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Columns

  • Column: As proms begin, let’s be vigilant on DUI and drinking parties

    In 2001, the Lancaster County Coalition for Healthy Youth was formed and is now led by a network of over 40 local public, private, civic and faith-based organizations.
    Over that time, the coalition has worked to raise awareness and address a wide range of problem youth behaviors such as substance abuse, delinquency, teen pregnancy and gang affiliation.  
    One project sponsored by the coalition, “Take ‘U’ out of DUI,” addresses two important community problems: driving under the influence of alcohol and underage drinking.

  • Column: Keeping the conversation going about race, policing

    Almost six months ago, the “Let’s Talk About It” community forum was held at Lancaster High School to engage in a discussion related to violence, law enforcement and race.
    With almost 200 in attendance, the forum brought together people from different races, ages, socioeconomic groups and geographies.  With support from Sheriff Barry Faile and then-Police Chief Harleen Carter, the audience began the process of discussing ways to prevent violence and other problems from occurring in our community.  

  • Column: Democrats are redefining the party

    We are witnessing the revelation of the real Democratic Party.
    Democratic representatives in Washington have set aside their elected responsibilities to adopt one goal – “get Trump.” They don’t seem interested in legislating, only blocking whatever might be credited to Trump in a positive way.
    Democrats claim to be for the working man, but they wanted to block the pipeline that created thousands of jobs in construction and the steel industry. The Democrats want to block the wall, which also would create jobs.

  • Column: The conflicts of interest just keep coming in our Capitol

    Last week, as the state Senate discussed the so-called pension reform bill, Sen. Sandy Senn stood up to ask a few very specific questions about a proposed amendment and how it would affect law enforcement officers.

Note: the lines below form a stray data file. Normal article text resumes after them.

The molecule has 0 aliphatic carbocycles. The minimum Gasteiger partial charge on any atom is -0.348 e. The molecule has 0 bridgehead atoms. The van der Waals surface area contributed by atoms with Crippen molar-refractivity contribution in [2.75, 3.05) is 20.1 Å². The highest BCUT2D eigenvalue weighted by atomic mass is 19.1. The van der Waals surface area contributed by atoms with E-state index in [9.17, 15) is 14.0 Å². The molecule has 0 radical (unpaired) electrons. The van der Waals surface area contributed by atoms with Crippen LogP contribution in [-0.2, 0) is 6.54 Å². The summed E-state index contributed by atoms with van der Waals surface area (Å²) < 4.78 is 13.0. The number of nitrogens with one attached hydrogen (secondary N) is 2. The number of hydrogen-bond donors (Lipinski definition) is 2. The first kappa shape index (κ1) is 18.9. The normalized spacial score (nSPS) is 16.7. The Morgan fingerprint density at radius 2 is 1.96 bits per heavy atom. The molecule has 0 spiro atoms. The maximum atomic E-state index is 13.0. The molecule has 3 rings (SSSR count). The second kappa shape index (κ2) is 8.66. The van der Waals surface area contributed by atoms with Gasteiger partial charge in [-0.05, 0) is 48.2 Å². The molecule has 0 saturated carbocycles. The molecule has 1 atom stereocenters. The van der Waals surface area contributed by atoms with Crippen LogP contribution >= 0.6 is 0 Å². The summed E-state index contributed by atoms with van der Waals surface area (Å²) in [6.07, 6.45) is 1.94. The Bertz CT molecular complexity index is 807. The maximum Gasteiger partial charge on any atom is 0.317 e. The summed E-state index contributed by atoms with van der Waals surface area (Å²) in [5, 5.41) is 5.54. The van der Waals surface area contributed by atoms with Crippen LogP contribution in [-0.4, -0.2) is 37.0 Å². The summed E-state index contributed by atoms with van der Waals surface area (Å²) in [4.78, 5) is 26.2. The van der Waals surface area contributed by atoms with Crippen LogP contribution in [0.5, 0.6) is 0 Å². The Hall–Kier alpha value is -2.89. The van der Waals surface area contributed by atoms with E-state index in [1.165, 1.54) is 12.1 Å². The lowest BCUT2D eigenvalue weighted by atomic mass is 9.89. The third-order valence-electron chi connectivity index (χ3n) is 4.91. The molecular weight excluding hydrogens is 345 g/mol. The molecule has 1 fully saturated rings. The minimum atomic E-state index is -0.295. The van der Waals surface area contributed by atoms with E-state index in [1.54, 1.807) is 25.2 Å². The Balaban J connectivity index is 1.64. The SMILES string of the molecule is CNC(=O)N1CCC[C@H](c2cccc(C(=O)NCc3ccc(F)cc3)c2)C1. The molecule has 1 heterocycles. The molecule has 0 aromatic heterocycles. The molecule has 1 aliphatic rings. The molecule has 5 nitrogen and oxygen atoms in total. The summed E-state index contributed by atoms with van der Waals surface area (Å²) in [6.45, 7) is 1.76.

In looking into why the Charleston Republican had a very narrow interest about what the bill would do for police, I found that she was an attorney who has worked for the S.C. Sheriffs Association, based on her Statement of Economic Interest.

  • Column: Sunshine on government is for the people, not the press

    It is Sunshine Week in South Carolina.
    The week is an annual nationwide celebration of access to public information and what it means for you and your community.
    But every week in our state, newspapers are stepping up to see that the public has access to government meetings and records.
    You might not know about these efforts, but if you read on you will learn of some of the outstanding ones entered this year into the S.C. Press Association’s Freedom of Information contests.          

  • Column: Thank you, Lancaster, for your kindness and encouragement

    Somehow, I managed to convince my husband that we needed a family photo. So, there we are, standing in front of a pair of cedars out in the field.

    My husband and our daughter are to my right, and we’re all smiling for the camera. To my left is my son, Chad, and he’s staring off to the left at something only he can see, doing that thing he does with his hands. It’s a good shot, and it captures our family perfectly.

  • Column: State’s schools rank dead last, and no one is held accountable

    Some will think this is too strong. I don’t. Just read on and make up your own mind.
    Recently, U.S. News and World Report released a study of the 50 states based on 68 different metrics in seven categories: health care, education, infrastructure, crime/corrections, opportunity, economy and government. For the full report, Google: U.S. News and World Report Best States.

  • Column: Joining the masses in cyberspace isn’t worth sacrificing peace, quiet

    There is no doubt that the Internet has brought about transformational changes in the way we obtain information, conduct business and communicate with others. This Digital Age gives us great advantage.
    With just a smart phone, one can Google and access all sorts of otherwise hard-to-find information. Through numerous sites, we can shop for all kinds of goods and services and get the latest worldwide news. With an iPhone, we can send videos of choice to anyone connected online.

  • Column: Democrats working to invalidate election

    Hillary Clinton and Barack Obama gave Vladimir Putin a “reset button.” That did a lot of good.
    Putin invaded Crimea, a Ukrainian territory, and then annexed it. Putin sent military help to Syria to squash an uprising against a dictator – President Bashar al-Assad. Then Russia helped Assad kill thousands of Syrians, some with chemical weapons.
    What was President Obama’s response? He drew a red line. He also was caught on an open mic telling the Russians he’d be more flexible with them after the 2012 election.

  • Status report: House OKs 3 big pieces of legislation

    Some say politicians never get anything done. Whoever said that missed recent events in the State House, where in just three days, the S.C. House tackled three major issues facing our state: Reforming highway funding and the S.C. Department of Transportation, fixing the state employees’ pension system, and modernizing state-issued identification cards to meet higher Homeland Security standards.

    Road repairs